-Experience It

As noted above, conferences can be overwhelming…and it can be fun to take pictures, share them on social media, and tell everyone where you are, what you've seen and how great everything is. However, you also need to take time to try to take everything in. Put down the phone, stop blogging, tweeting and posting things to Facebook, and be sure to look and listen. When you're in a class or seminar, it can be very easy to just keep your head buried in your notepad, scribbling down everything the professor or speaker is saying. At the end of it all, you go home with a mountain of (mostly illegible) notes, and have to decipher and remember what they were talking about. This same thing tends to happen at a conference, so if you spend time meeting people, listening to speakers, and absorbing the key things that are going on around you, you'll return home with a lot more than just pages of text.

-Save Some Room

The purpose of conferences and trade shows is to provide information, marketing materials, and MORE information. In other words, chances are good that you're going to leave with more than you came with. It's important to plan ahead and make sure you leave some space in your suitcase before arriving. Another option is to pick up a few Priority Mail Flat Rate envelopes or boxes, along with some prepaid stamps, in case you want to mail some things back to yourself. It can be cheaper and easier than hauling it back on the plane.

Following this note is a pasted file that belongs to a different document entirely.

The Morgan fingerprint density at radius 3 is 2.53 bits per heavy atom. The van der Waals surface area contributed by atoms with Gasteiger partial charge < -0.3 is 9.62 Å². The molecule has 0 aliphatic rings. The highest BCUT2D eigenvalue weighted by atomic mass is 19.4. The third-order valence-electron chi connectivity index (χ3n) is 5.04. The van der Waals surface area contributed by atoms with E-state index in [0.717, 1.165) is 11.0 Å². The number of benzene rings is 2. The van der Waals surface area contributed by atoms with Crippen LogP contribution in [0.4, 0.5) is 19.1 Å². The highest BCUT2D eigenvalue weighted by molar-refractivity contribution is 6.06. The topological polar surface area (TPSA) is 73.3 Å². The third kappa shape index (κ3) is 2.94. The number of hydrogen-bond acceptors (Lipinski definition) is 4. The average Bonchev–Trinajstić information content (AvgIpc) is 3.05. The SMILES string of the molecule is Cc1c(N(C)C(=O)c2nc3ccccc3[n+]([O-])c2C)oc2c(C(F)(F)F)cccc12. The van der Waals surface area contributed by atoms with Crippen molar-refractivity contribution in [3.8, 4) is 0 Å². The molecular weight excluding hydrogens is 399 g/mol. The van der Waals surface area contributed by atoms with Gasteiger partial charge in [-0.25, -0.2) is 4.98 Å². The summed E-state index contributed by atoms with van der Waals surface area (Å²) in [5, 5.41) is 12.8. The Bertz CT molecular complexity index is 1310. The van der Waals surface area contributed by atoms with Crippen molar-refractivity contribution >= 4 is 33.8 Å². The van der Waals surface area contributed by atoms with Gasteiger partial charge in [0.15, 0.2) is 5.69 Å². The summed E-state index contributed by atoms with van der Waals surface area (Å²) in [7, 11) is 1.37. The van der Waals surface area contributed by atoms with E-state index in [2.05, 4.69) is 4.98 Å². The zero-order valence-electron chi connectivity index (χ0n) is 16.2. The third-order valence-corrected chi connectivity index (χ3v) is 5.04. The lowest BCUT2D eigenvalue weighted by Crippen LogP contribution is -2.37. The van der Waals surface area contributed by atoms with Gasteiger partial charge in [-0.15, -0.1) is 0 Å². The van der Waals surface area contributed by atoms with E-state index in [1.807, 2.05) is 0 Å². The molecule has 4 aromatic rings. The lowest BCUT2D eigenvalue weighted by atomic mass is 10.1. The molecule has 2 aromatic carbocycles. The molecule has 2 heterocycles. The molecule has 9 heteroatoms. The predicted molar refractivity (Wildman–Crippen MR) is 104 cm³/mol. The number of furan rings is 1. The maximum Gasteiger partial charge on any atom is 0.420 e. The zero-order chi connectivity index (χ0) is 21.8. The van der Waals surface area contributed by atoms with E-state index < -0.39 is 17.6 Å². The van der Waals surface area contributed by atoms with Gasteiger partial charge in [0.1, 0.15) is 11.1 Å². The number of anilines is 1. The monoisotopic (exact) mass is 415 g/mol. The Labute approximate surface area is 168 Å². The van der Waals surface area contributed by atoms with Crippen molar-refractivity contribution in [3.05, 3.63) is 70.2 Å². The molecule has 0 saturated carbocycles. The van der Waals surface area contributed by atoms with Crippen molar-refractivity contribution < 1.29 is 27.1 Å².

-Bring Your Business

Chances are, you are going to be traveling great distances to get to the conference, so make sure you bring everything you need (and think you MIGHT need) to accomplish your goals. This means business cards, brochures, hand-outs, banners for the booth and even the small day-to-day items that you may not think about, like staples, note pads, pens and pencils, paper clips, a calculator…you get the idea. Make a list, and come overprepared if you have to.

-The Law of Attraction

When people go to a conference, they want to learn and have fun. Your job is to want them to learn and have fun with YOU. Try to stand out…in a good way. This doesn't mean neon signs or bells n' whistles. You can stand out by how you dress, your conduct, and overall charisma. Dress appropriately for the event, and for your business. If you're representing a business at a show, don't be boring and unengaging. Potential clients and regular attendees are not going to spend their time with self-centered people that are not happy to be there. Positive attracts positive.